Sperm Whale Teeth: Everything You Need to Know

Interesting animals – sperm whale
Martin Prochazkacz/Shutterstock.com

Written by Brandi Allred

Published: December 29, 2021

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Sperm Whale Teeth - Sperm Whale in Ocean

Sperm whales are the largest toothed predator on Earth.

Sperm whales are the largest toothed predator in the world, and the largest toothed whale. They’re members of the Cetacea order, which is further subdivided into baleen whales like humpbacks, and toothed whales like sperm whales and dolphins. Toothed whales are special because, unlike baleen whales–who use their mouths to filter feed tiny critters, toothed whales hunt their prey.

But just what do sperm whales hunt, and how do they use their teeth to feed? Here, we’ll discover more about these fascinating teeth, what they use them for, how scientists use them for aging and DNA studies, and the unique art form created specially for these incredible teeth.

What’s So Special About Sperm Whale Teeth?

Whale Teeth - Sperm Whale Tooth

Sperm whales have up to 60 conical teeth in their bottom jaw

Sperm whales are odontocetes, meaning toothed whales. Unlike humans–who have four types of teeth (incisors, canines, premolars, and molars), sperm whales are monophyodonts, which means they only have one type of tooth.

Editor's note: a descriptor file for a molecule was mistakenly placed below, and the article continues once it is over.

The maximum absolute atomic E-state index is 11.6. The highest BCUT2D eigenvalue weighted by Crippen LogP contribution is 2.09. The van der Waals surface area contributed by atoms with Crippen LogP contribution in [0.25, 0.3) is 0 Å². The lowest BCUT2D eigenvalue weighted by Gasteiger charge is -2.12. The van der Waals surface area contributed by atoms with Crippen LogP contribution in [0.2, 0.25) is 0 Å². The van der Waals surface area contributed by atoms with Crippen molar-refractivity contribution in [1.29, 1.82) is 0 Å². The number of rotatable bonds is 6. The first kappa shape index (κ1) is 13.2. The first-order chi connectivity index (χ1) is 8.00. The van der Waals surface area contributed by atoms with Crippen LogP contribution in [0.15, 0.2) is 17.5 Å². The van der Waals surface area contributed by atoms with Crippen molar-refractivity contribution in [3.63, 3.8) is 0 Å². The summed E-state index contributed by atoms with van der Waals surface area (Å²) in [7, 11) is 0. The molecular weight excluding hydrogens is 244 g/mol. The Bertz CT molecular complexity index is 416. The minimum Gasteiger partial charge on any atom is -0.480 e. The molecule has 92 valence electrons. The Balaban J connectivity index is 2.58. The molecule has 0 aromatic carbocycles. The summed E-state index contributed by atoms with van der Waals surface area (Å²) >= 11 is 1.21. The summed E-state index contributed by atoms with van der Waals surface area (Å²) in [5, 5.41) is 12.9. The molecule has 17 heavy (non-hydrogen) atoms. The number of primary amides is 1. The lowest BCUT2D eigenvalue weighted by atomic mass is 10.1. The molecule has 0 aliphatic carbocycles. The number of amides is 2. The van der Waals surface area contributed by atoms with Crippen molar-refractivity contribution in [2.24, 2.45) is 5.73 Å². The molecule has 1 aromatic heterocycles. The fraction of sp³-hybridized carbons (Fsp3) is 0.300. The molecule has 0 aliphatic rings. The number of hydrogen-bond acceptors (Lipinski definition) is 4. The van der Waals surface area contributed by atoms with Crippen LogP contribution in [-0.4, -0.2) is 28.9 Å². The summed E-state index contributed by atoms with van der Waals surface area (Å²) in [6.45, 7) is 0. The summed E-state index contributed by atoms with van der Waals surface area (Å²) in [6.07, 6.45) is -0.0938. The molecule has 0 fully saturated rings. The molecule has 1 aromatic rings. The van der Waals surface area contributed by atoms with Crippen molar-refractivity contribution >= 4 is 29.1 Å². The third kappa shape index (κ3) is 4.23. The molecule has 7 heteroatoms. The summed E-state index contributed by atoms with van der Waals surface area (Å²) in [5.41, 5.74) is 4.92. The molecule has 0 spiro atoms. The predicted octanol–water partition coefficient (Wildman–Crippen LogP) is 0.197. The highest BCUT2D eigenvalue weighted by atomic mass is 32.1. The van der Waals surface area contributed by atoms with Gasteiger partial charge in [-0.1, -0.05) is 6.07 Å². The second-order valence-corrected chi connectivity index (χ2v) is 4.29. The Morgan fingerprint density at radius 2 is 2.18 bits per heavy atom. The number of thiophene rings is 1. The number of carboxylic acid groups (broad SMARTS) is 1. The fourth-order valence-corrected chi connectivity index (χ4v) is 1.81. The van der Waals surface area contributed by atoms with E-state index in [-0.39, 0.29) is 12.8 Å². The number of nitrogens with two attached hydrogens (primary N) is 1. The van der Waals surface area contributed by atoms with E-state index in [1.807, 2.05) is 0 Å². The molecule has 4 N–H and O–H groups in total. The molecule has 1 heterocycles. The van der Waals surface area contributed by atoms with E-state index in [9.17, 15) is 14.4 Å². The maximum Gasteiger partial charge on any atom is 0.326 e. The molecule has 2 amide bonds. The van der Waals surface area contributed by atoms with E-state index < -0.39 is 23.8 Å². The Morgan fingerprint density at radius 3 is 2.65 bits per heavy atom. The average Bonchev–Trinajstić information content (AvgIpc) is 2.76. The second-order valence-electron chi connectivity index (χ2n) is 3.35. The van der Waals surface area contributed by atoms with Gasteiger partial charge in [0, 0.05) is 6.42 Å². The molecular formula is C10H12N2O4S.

This single tooth is banana shaped, with a slight curve towards the sperm whale’s body. It can reach up to eight inches in length and weigh over two pounds. Sperm whales have between 36-60 teeth–all located on their bottom jaw (mandible). Sperm whales very rarely have teeth in their upper jaw. Instead, their upper jaw is full of sockets that the teeth on the bottom fit into.  

Peculiar Mandibles

Sperm whales are famous for their big heads. A sperm whale’s head can reach nearly twenty feet in length, and their mandible is nearly as long. But what’s so special about the sperm whale’s lower jaw?

Well, the mandible of the sperm whale has evolved so that, instead of each row of teeth being separated by a tongue–the rows are actually right next to each other. The sperm whale’s tongue is actually short and fat, and sits far back in its mouth. The two sides of the lower jaw are fused together for most of their length, which gives the sperm whale’s mandible its distinctive rod-like shape.

What Do Sperm Whales Use Their Teeth For?

Sperm whales have large, fearsome teeth. But with such a strange jaw, and only bottom teeth, just what do they use them for? 

Because sperm whales spend so much of their lives diving to great depths for food, it’s difficult for scientists to observe their behavior directly. By looking at things like stomach contents and feces, they can approximate pretty closely what these giants eat, and how they use their teeth to catch their prey.

Sperm whales mostly eat squid (including giant squid). But, because healthy sperm whales have been found with broken jaws or teeth that have completely worn away, scientists believe their teeth play little role in feeding. Rather, it is believed that sperm whales simply suck squid into their mouths. They use their powerful tongues to guide the prey down their throat. 

Fighting Teeth

So, if sperm whales don’t use those big teeth for eating, what do they use them for?